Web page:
Conservatives and progressives seem to agree on one thing: the First Amendment is confusing.
In these divisive times, I found one topic that conservatives and liberals agree upon: The First Amendment is confusing. This 45-word introduction to the Bill of Rights articulates arguably the most fundamental right: freedom of speech. But, for some reason, this foundational principle confounds both conservatives and progressives.
For conservatives, free speech has become particularly bewildering in the age of social media. In the years leading up to Twitter forcing Donald Trump to find a new hobby, conservatives railed against “cancel culture,” suggesting that “deplatforming” is an infringement on their First Amendment rights — as if our Founding Fathers fought to secure your constitutional right to that creepy shared account with your spouse.
As high school civics taught us, censorship requires government action; First Amendment rights generally don’t protect you from private actors. Do I have the right to come into your business and say your wife is ugly and your father assassinated John F. Kennedy? I could say that, but you could also throw me out on my butt. (Or, if you’re Ted Cruz, praise me and support my presidency.)
Implicit in the right to speak freely is the right to associate freely. To put free association in terms that conservatives should be familiar with, Mark Zuckerberg and Jack Dorsey are bakers, your social media accounts are “gay wedding cakes,” and neither Zuckerberg nor Dorsey have to bake that cake.
Meanwhile, on the left, free speech is reduced to one head-scratching cliche: “You can’t shout ‘fire’ in a crowded theater.” When I hear this, I want to douse myself in kerosene and take my chances inside the theater.
The bromide paraphrases Supreme Court Justice Oliver Wendell Holmes, who wrote in the 1919 majority decision for Schenck v. United States, “The most stringent protection of free speech would not protect a man falsely shouting ‘fire’ in a theatre and causing a panic.” Schenck involved an anti-war activist who was convicted for the dangerous act of — gulp — handing out leaflets. Turns out “a man audaciously suggesting ‘peace’ during wartime” doesn’t roll off the tongue as well.
Yes, free speech has limits (e.g., defamation, obscenity, telling your kids that Santa Claus is a Deep State conspiracy). However, this phrase is useless. Imagine finding roadkill while out for a walk with a friend. You ask, “What kind of animal is that?” Your friend responds, “Not all animals are armadillos.” Though technically true, this insight won’t help crack the case.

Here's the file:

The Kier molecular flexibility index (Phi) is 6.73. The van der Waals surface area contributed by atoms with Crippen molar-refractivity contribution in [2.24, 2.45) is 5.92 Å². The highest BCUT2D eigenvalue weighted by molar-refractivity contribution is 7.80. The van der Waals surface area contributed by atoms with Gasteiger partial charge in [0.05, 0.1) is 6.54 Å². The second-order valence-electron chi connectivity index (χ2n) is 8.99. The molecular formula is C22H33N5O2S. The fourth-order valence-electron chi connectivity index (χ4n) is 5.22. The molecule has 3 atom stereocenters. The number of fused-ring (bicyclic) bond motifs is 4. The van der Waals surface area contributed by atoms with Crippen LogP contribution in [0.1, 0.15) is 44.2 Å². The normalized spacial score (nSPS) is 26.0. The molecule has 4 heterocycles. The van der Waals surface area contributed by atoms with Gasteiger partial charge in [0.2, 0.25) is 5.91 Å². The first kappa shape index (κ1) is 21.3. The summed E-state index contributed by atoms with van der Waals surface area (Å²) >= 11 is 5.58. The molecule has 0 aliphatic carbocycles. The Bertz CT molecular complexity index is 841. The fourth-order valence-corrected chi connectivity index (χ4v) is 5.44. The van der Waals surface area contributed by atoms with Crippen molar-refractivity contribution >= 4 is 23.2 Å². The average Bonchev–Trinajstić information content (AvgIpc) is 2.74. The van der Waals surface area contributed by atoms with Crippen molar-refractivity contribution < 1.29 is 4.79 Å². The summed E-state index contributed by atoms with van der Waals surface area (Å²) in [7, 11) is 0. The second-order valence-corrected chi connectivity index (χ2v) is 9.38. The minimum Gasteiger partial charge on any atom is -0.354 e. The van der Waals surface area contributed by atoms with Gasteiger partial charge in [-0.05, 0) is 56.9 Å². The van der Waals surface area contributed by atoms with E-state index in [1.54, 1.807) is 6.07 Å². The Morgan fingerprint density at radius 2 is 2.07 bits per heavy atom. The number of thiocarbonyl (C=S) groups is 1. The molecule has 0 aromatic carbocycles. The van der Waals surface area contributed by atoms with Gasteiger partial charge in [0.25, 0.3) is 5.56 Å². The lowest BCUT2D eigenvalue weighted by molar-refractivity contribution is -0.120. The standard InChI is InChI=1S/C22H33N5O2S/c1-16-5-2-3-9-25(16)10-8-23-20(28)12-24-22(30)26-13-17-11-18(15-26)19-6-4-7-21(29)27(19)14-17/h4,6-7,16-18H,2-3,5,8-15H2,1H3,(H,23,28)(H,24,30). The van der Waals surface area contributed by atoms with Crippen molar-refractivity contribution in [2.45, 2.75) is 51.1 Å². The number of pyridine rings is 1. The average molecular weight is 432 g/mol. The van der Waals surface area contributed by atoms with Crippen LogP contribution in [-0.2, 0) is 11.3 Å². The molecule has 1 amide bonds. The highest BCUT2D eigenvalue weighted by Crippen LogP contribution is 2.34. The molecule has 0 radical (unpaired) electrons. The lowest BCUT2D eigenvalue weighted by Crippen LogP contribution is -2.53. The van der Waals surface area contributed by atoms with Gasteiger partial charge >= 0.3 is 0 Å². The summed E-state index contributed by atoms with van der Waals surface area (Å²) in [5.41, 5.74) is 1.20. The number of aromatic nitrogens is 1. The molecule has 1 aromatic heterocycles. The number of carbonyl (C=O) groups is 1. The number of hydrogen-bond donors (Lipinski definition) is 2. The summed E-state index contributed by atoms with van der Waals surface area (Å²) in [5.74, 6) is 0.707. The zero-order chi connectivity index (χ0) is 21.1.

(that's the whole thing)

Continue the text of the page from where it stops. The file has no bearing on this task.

Fortunately, this flimsy legal reasoning was overturned in 1969 by Brandenburg v. Ohio, which established a higher standard for censorship. Where Schenck provided the government with a bazooka, Brandenburg traded down for a Red Ryder BB gun with a warped barrel.
And thank goodness. Gifting government with a broad scope to censor is akin to lending a Bowie knife to your toddler for his arts-and-crafts project.
Confusion converges politically with one specific topic: Section 230 of the Communications Decency Act. Section 230 shields internet companies from legal liability of whatever nonsense trolls and keyboard warriors post on their websites. Without 230, the internet would not be what it is today. However, spend any amount of time in the comments section and you’ll find that the current shape of the internet isn’t exactly a compelling argument.
The right and left both want to abolish 230 but for different reasons. The right believes 230 grants immunity to Silicon Valley companies, allowing them to deplatform their fellow conservatives with impunity. However, without 230, it is likely that more deplatforming would occur, because most prudent businessmen shy away from being legally liable for some manifesto-writing dude who uses the screen name “QAnon4Lyfe1776.”
Meanwhile, progressives want 230 gone because they believe it protects hate speech. Unfortunately, they define hate speech like how they identify roadkill: Whatever it is, it ain’t an armadillo.
We often discuss freedom but rarely the obligation to use it responsibly. Rights and responsibilities are two sides of the same coin. And the best place to invest this coin is within a competitive marketplace of ideas. In the dissenting opinion for Abrams v. United States (another case involving a dastardly anti-war pamphleteer), Oliver Wendell Holmes — yes, the same Holmes who worried about fiery theaters — wrote, “The best test of truth is the power of the thought to get itself accepted in the competition of the market, and that truth is the only ground upon which their wishes safely can be carried out.”
In this marketplace of ideas, the best investment strategy is to avoid the short-selling hucksterism of those who fail to grasp the long-term value of the freedoms protected by the First Amendment. Freedom isn’t zero-sum but rather a multiplier effect that can open up a boundless world of beauty, innovation, and nuance. When embraced responsibly, freedom pays off with dividends.